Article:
When the Rundle Lantern was first illuminated back in 2008, my mind boggled at the creative possibility of producing pixel art works for public display on a giant scale. The innovative screen design, a 34 x 21 panel matrix of illuminated metal panels, wraps around the facade of a multi-storey car park at one of Adelaide’s most renown intersections, where it teases and titillates pedestrians with its silent lo-res animations and video each night. Making effective content for such a screen is no mean feat and requires a balance of technical competency, design, timing and conceptual creativity. It is also time consuming (especially for dedicated pixel animators like ourselves). Regardless of these barriers to entry, the initiatives we’ve been involved with to create new artistic content for the Lantern have gone unpaid and largely uncredited. The following is an account of our experiences producing lantern content for display during two major cultural festivals in South Australia.

Photo by Kentaro W, courtesy of

During Adelaide Fringe back in 2009, Emma Sterling and I were part of the first group of artists offered the opportunity to create and display works made specifically for the lantern. No money was to grace the artists palms- the initiative instead offered artists a waiver of the ‘load-up fee’ the Adelaide City Council and contractor Fusion had worked into the screen’s initial operating business model. Seizing the opportunity, we each produced a new work, and took careful note of the council & Adelaide Fringe’s production guidelines. In order to protect the screen’s integrity as a ‘cultural canvas’, the artists were not permitted to display logos within their work.

As experienced practising artists familiar with the concept of ‘droit morale’ or the ‘moral rights of the artist’ we asked about accreditation for our unpaid productions. We were informed that there would be no accreditation offered to the artists at the site of any kind, despite the works being programmed to loop for the duration of the Adelaide Fringe Festival (which runs for over three weeks). Instead we were offered a credit buried in the bowels of the Adelaide City Council’s website. Again, there was no signage indicating the existence of this website at the Lantern site, which in our opinion rendered the gesture tokenistic and almost entirely pointless.

In light of this oversight on the initiative’s organisational part, as artists we decided to exercise our ‘droit morale’ and add our names as closing credits to our work. The notion of the Moral Rights of the Artist protects the artists right to claim authorship of the work wherever it is displayed (attribution), and with it the right to preserve the integrity of the finished art work (ie, no unauthorised modifications to the work are permitted). At the launch night to our shock and horror our rights had been flaunted on both accounts. The Lantern’s content committee (whose persons remain unknown to us) had edited our work and removed our credits without our permission. While this issue of ‘droit morale’ may cause councillors eyes to glaze over, our right as artists to sign our own works is fundamental, and has been protected by Australian law under the Copyright Act. You can learn more about Moral Rights for artists in Australia at the website of the Attorney General’s Department.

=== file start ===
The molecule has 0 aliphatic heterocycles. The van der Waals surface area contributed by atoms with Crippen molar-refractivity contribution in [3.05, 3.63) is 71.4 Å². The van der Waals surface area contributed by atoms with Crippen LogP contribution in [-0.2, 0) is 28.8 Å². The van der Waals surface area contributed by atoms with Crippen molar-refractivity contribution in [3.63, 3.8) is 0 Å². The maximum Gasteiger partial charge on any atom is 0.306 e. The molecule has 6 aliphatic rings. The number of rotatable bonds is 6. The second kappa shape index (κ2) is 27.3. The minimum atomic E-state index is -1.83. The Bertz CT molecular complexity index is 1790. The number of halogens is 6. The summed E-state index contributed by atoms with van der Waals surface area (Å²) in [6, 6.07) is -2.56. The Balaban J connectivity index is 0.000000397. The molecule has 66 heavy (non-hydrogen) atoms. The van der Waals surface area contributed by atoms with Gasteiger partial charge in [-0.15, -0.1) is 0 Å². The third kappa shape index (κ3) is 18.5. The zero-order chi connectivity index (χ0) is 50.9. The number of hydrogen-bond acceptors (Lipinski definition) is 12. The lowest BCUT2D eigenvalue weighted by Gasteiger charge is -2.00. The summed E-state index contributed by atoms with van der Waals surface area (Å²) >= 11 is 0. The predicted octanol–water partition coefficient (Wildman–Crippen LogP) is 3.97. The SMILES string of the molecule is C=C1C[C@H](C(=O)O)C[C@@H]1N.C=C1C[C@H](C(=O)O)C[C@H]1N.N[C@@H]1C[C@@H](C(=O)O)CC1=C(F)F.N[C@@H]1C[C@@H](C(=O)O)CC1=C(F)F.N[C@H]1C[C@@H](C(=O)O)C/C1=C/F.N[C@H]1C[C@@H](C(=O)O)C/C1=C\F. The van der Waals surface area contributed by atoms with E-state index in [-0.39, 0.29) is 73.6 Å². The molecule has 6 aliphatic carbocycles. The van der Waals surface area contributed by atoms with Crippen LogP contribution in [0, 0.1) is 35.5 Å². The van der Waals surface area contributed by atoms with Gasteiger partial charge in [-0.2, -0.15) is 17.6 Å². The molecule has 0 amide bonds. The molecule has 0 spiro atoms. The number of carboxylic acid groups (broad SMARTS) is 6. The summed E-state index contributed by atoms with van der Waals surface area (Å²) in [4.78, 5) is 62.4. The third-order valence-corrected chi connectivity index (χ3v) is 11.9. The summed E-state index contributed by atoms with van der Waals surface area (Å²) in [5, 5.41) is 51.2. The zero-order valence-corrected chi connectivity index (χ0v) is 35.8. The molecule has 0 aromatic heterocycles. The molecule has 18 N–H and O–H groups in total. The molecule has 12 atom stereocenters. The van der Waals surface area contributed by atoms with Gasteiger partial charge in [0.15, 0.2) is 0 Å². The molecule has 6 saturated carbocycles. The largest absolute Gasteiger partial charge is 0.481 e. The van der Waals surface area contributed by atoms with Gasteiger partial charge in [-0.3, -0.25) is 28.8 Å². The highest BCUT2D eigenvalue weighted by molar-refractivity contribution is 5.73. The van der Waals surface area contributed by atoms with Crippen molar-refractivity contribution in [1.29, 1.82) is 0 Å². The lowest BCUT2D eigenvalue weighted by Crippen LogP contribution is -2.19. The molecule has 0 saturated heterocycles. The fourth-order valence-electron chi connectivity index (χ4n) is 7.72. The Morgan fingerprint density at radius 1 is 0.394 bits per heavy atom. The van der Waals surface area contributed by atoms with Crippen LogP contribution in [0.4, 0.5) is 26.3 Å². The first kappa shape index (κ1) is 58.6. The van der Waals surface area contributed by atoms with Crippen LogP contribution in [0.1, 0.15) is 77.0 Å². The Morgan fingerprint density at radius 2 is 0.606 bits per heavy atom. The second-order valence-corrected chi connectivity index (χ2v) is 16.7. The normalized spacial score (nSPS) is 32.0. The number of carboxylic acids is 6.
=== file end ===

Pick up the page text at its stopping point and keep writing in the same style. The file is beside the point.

Learn more about the Moral Rights of artists in Australia

This year, we were offered an opportunity (again without payment) to produce work for the Rundle Lantern. An initiative of the South Australian Living Artists Festival (an event we have been involved with since 2006) the financial model was slightly improved for at least one member of the local artist community. The Helpmann Academy offered a paid commission to one artist recently graduated from a Helpmann Academy school. The commision offered a $2000 fee to produce a new work and lead a workshop of participants in the generation of a wave of (again unpaid) new content from other local artists.

Once again the artists’ ‘droit moral’ has been flaunted by the lantern’s custodians with credits again barred from the exhibited works. To date there is no evidence of physical signage accrediting the artists as producers of the work, despite this being promised weeks in advance. It is now the 16th of August, and the works have been showing without credit to the artists since July 31st. From the public perspective, passers by will have no idea that light displays on the lantern have been created by local artists at all, and stand no chance of being able to identify any of the creative residents responsible. SALA festival concludes on August 22nd.

Despite ours and others’ ongoing grievances with the Lantern and the business model which cuts artists out of the financial equation and defies their inaliable right to be attributed as the authors of their own work, things may be changing for the better. At the SALA Awards, a new prize was offered: the Adelaide City Council Encouragement Award. One of the richest prizes on offer, it presented one Adelaide artist with a $2000 commission to produce a new work specifically for the Lantern.

When a piece of public infrastructure like the Rundle Lantern is constructed and a business model created around it, why should the content creator get the raw deal? Why is it that the contractors should command a ‘load-up fee’ for each video posted and annual maintenance fees while the best artists can hope for is an uncredited display and a free load-up? If the power of this structure as a cultural canvas is to be realised, the Adelaide City Council should look at genuine, sustainable incentives to generate content, not convenient cost-saving measures which benefit the council, break Federal Australian law and stiff the artists in the process.

Dan Monceaux